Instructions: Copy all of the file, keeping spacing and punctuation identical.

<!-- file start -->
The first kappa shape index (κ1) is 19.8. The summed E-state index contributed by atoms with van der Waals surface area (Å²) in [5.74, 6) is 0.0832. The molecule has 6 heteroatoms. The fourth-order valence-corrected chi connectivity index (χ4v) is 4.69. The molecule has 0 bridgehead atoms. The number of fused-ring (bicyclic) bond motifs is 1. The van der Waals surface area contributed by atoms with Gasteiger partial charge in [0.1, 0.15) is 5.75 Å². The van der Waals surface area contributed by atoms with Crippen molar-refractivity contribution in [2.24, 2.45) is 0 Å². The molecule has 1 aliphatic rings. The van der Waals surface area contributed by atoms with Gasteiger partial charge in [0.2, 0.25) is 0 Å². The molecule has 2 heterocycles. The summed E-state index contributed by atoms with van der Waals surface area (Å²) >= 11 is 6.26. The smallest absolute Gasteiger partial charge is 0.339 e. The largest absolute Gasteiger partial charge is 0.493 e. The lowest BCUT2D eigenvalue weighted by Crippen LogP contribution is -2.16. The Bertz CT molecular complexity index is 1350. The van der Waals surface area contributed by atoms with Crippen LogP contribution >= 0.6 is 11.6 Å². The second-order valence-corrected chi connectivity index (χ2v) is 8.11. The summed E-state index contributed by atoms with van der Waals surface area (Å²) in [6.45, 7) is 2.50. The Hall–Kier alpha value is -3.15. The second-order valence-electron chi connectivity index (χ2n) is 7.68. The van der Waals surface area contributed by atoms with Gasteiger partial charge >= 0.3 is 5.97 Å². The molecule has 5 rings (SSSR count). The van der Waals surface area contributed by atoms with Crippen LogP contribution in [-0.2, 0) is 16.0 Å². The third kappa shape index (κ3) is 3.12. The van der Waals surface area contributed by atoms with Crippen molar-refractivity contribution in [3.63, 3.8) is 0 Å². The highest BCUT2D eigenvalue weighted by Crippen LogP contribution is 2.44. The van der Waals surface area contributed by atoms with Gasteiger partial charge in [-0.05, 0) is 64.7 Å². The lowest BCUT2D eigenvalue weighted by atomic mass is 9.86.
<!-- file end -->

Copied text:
The first kappa shape index (κ1) is 19.8. The summed E-state index contributed by atoms with van der Waals surface area (Å²) in [5.74, 6) is 0.0832. The molecule has 6 heteroatoms. The fourth-order valence-corrected chi connectivity index (χ4v) is 4.69. The molecule has 0 bridgehead atoms. The number of fused-ring (bicyclic) bond motifs is 1. The van der Waals surface area contributed by atoms with Gasteiger partial charge in [0.1, 0.15) is 5.75 Å². The van der Waals surface area contributed by atoms with Crippen molar-refractivity contribution in [2.24, 2.45) is 0 Å². The molecule has 1 aliphatic rings. The van der Waals surface area contributed by atoms with Gasteiger partial charge in [0.2, 0.25) is 0 Å². The molecule has 2 heterocycles. The summed E-state index contributed by atoms with van der Waals surface area (Å²) >= 11 is 6.26. The smallest absolute Gasteiger partial charge is 0.339 e. The largest absolute Gasteiger partial charge is 0.493 e. The lowest BCUT2D eigenvalue weighted by Crippen LogP contribution is -2.16. The Bertz CT molecular complexity index is 1350. The van der Waals surface area contributed by atoms with Crippen LogP contribution >= 0.6 is 11.6 Å². The second-order valence-corrected chi connectivity index (χ2v) is 8.11. The summed E-state index contributed by atoms with van der Waals surface area (Å²) in [6.45, 7) is 2.50. The Hall–Kier alpha value is -3.15. The second-order valence-electron chi connectivity index (χ2n) is 7.68. The van der Waals surface area contributed by atoms with Gasteiger partial charge >= 0.3 is 5.97 Å². The molecule has 5 rings (SSSR count). The van der Waals surface area contributed by atoms with Crippen LogP contribution in [-0.2, 0) is 16.0 Å². The third kappa shape index (κ3) is 3.12. The van der Waals surface area contributed by atoms with Crippen molar-refractivity contribution in [3.63, 3.8) is 0 Å². The highest BCUT2D eigenvalue weighted by Crippen LogP contribution is 2.44. The van der Waals surface area contributed by atoms with Gasteiger partial charge in [-0.05, 0) is 64.7 Å². The lowest BCUT2D eigenvalue weighted by atomic mass is 9.86.